Islamophobia is not the same as anti-Semitism

It doesn't refer to discrimination against Muslims, but to criticism of Shari'a law and Islam in general.

By KLAUS FABER
March 10, 2009 22:08
3 minute read.
Islamophobia is not the same as anti-Semitism

hamas pray 248 ap. (photo credit: AP)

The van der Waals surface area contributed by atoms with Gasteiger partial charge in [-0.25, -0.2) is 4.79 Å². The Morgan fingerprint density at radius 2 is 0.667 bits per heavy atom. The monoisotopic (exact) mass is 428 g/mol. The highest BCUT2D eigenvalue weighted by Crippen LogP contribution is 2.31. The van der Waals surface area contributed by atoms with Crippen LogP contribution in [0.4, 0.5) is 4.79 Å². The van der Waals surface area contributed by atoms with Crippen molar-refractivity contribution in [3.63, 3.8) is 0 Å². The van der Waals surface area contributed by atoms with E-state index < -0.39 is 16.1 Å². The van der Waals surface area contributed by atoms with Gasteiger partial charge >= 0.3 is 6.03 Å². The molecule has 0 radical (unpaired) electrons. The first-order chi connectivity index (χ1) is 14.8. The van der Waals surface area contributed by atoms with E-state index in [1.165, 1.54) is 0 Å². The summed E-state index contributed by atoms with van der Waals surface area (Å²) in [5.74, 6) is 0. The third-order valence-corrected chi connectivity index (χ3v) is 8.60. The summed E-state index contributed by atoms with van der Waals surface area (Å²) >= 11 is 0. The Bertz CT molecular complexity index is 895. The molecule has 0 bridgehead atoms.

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There's a new debate about anti-Semitism in Germany. The Center for Research on Anti-Semitism at the Technical University of Berlin has compared it with hostility against Islam in a conference called "Perceived Enemy Muslim - Perceived Enemy Jew." This attempted comparison has met with rejection, since the term "Islamophobia" is primarily used during anti-Western and anti-Israeli agitation in Islamic countries. "Islamophobia" does not refer to actual discrimination against Muslims, but to allegedly inappropriate criticism of Shari'a law and Islam in general. "Islamophobia is reaching the level of the anti-Semitism of the 1930s," said Ekmeleddin Ihsanoglu, secretary-general of the Organization of the Islamic Conference (OIC) in an interview in a Turkish newspaper. He is precisely in line with the general policy of his organization in the United Nations, as in the preparation for next year's UN Conference against Racism in Geneva "Islamophobia" will be targeted as a fundamental evil, while Israel will be discriminated against in already familiar anti-Semitic fashion. Anti-Semitism and "Islamophobia" cannot be equated. Nobody wants to exterminate all Muslims or wipe out an Islamic country. Nobody blames all Muslims for every evil in the world. Just looking at what is written and published about Israel and Jews by Muslim institutions and in many Islamic countries highlights this fundamental difference. In Germany, this means police have to protect Jewish kindergardens, schools, institutions and synagogues around the clock. In contrast, anti-Islamic terrorism is virtually non-existent in Europe. Instead, one finds a close cooperation between aggressive anti-Semitic Islamists and equally anti-Semitic neo-Nazis. There is anti-Muslim discrimination in Germany, and we need to combat it together with progressive Muslims, since a large majority of German Muslims favor democratic values and integration. But reactionary or conservative Muslim organizations are not suitable allies in the fight against anti-Semitism. IN THE CURRENT debate in Germany, some argue that the tendency to hold a collective accountable for the wrongdoings of individuals is a quality of hostility toward Islam, and this is also claimed to be an example of structural similarity with anti-Semitism. But considering the varying nature of "wrongdoing" involved, this would mean equating alleged Jewish wrongdoing in the financial market or the media with indisputable Islamic terrorism, jihadism and threats to eliminate Israel. To put these facts on the same level as theories is unacceptable and cannot be justified by the claim that one thereby aims to avoid a "hierarchy of victims." In addition, one common side effect is that justified criticism of the conditions in Islamic societies is branded as "Islamophobic." In Germany it has been common to argue against the "Auschwitz-accusation" by comparing it to the indiscriminate Allied bombing of Dresden. Equating "Islamophobia" and anti-Semitism relativizes not only the Holocaust, but also current anti-Semitic dangers. This is true especially for the genocidal anti-Semitic propaganda of Iran, but also in the terror threats coming from anti-Semitic organizations like Hamas or Hizbullah - with the latter still not banned in Germany. Thus, equating "Islamophobia" and anti-Semitism obstructs the struggle against anti-Semitism and, consequently, the politics of integration in Germany that attempt to overcome Islamic anti-Semitism. Finally, this false comparison also hobbles the boycott policies against Iran and its genocidal plans. There are different research and political currents at the Center for Research on Anti-Semitism - as can be seen in its new yearbook - with good and acceptable contributions to the discussion. At the same time, there are those with the tendency to equate "Islamophobia" and anti-Semitism and, for instance, consider excessive "anti-Semitism charges" against Muslims as a central characteristic of "Islamophobia." It is hard to understand why there is no concern with the reverse case - the results of excessive "Islamophobia" charges against persons or states. Yes, if one is so inclined, one can compare anything with anything - even Dresden with Auschwitz and "Islamophobia" with anti-Semitism. But one is obliged to point out when such a comparison is meaningless. This is true for both scientific research and politics. The writer, former state secretary, is lawyer and publicist in Potsdam, Germany. He is a member of the Coordinating Council of German NGOs against Anti-Semitism.

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